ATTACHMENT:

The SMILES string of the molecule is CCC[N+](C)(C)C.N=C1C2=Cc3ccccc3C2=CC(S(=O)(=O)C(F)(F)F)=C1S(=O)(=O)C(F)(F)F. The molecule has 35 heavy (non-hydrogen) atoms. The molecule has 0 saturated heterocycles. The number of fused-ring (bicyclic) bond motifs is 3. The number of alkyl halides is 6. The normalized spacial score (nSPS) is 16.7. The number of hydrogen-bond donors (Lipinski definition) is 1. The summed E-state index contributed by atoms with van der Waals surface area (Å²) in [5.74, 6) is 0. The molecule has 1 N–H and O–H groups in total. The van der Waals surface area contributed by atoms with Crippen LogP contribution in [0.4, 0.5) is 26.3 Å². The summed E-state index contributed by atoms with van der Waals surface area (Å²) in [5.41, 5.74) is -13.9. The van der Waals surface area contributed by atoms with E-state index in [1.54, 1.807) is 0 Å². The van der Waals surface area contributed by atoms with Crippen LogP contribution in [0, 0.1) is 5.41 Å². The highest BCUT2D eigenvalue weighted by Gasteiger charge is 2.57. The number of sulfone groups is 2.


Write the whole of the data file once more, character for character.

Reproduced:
The SMILES string of the molecule is CCC[N+](C)(C)C.N=C1C2=Cc3ccccc3C2=CC(S(=O)(=O)C(F)(F)F)=C1S(=O)(=O)C(F)(F)F. The molecule has 35 heavy (non-hydrogen) atoms. The molecule has 0 saturated heterocycles. The number of fused-ring (bicyclic) bond motifs is 3. The number of alkyl halides is 6. The normalized spacial score (nSPS) is 16.7. The number of hydrogen-bond donors (Lipinski definition) is 1. The summed E-state index contributed by atoms with van der Waals surface area (Å²) in [5.74, 6) is 0. The molecule has 1 N–H and O–H groups in total. The van der Waals surface area contributed by atoms with Crippen LogP contribution in [0.4, 0.5) is 26.3 Å². The summed E-state index contributed by atoms with van der Waals surface area (Å²) in [5.41, 5.74) is -13.9. The van der Waals surface area contributed by atoms with E-state index in [1.54, 1.807) is 0 Å². The van der Waals surface area contributed by atoms with Crippen LogP contribution in [0, 0.1) is 5.41 Å². The highest BCUT2D eigenvalue weighted by Gasteiger charge is 2.57. The number of sulfone groups is 2.